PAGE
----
Matt: It’s in everyone’s interest for hosts and event planners to make more informed decisions around the food for celebrations, so that everyone eats better and more happily.

Here’s an example of the kind of awful decisions about food that are routinely made and which we hope become a thing of the past: A very wealthy client requested caviar pie as a first course for an outdoor party in East Hampton on Labor Day weekend. The recipe wasn’t in the firm’s repertoire, and it’s about the richest dish you could imagine eating: three different varieties of caviar, mayonnaise, sour cream, cream cheese, sieved egg. Instead of the salesman steering the client toward a luxurious dish he knew the firm’s kitchen could execute successfully in hot weather (and that might be appetizing in hot weather!), the salesman said “yes” to the client, pricing the dish on the proposal equivalent to the price of the most extravagant first-course the firm serves, the seasonal burrata salad. During R&D, the chef discovered the ingredient cost for this caviar pie was in fact two or three times the portion price on the quote.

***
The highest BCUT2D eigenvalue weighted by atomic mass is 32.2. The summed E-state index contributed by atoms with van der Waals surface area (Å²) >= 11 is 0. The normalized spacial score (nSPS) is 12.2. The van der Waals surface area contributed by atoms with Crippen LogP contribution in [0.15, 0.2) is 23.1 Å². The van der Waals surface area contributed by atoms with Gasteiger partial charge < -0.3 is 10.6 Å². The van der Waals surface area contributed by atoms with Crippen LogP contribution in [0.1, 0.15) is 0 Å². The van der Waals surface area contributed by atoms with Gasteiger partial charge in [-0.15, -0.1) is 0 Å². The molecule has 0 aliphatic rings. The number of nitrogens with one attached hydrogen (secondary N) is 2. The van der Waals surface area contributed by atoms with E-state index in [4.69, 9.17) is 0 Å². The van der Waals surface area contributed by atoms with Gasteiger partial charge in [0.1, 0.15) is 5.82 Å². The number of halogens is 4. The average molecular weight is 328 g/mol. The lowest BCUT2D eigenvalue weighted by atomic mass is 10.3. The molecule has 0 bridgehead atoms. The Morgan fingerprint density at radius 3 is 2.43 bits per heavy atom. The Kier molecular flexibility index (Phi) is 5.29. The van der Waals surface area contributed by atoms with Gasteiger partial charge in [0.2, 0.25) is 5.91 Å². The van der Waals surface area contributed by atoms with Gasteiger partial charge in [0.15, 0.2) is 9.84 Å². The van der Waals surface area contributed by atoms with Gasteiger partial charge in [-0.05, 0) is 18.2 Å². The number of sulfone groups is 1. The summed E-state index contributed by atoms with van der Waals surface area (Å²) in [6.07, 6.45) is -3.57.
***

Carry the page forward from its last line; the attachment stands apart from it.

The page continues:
The day of the party was a 100-degree day with 100 percent humidity, and the kitchen bent over backwards with dry ice to keep these portions of caviar pie chilled and stable for serve-out. And they did it, but nobody ate it, so all that cost and expense and labor and R&D went into the trash can! We realize it’s unlikely, but wouldn’t it be amazing if catering chefs never had to encounter stupid, costly, demoralizing decisions like that ever again?